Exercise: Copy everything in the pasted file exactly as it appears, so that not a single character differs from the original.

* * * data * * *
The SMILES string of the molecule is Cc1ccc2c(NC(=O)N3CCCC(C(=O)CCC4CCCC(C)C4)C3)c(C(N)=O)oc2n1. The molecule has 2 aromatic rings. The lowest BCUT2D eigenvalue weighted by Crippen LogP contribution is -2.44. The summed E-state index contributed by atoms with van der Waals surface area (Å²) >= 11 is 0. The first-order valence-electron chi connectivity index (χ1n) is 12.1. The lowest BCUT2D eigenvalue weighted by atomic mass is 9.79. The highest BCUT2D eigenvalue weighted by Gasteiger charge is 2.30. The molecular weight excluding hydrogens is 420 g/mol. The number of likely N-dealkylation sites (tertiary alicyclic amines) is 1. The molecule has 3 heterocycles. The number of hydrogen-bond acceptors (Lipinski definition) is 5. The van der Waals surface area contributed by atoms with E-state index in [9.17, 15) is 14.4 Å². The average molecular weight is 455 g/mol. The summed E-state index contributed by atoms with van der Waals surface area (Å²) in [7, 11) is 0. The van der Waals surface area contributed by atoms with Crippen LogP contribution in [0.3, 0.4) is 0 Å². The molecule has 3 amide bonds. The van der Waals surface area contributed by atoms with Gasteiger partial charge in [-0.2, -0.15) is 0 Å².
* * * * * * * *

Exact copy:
The SMILES string of the molecule is Cc1ccc2c(NC(=O)N3CCCC(C(=O)CCC4CCCC(C)C4)C3)c(C(N)=O)oc2n1. The molecule has 2 aromatic rings. The lowest BCUT2D eigenvalue weighted by Crippen LogP contribution is -2.44. The summed E-state index contributed by atoms with van der Waals surface area (Å²) >= 11 is 0. The first-order valence-electron chi connectivity index (χ1n) is 12.1. The lowest BCUT2D eigenvalue weighted by atomic mass is 9.79. The highest BCUT2D eigenvalue weighted by Gasteiger charge is 2.30. The molecular weight excluding hydrogens is 420 g/mol. The number of likely N-dealkylation sites (tertiary alicyclic amines) is 1. The molecule has 3 heterocycles. The number of hydrogen-bond acceptors (Lipinski definition) is 5. The van der Waals surface area contributed by atoms with E-state index in [9.17, 15) is 14.4 Å². The average molecular weight is 455 g/mol. The summed E-state index contributed by atoms with van der Waals surface area (Å²) in [7, 11) is 0. The van der Waals surface area contributed by atoms with Crippen LogP contribution in [0.3, 0.4) is 0 Å². The molecule has 3 amide bonds. The van der Waals surface area contributed by atoms with Gasteiger partial charge in [-0.2, -0.15) is 0 Å².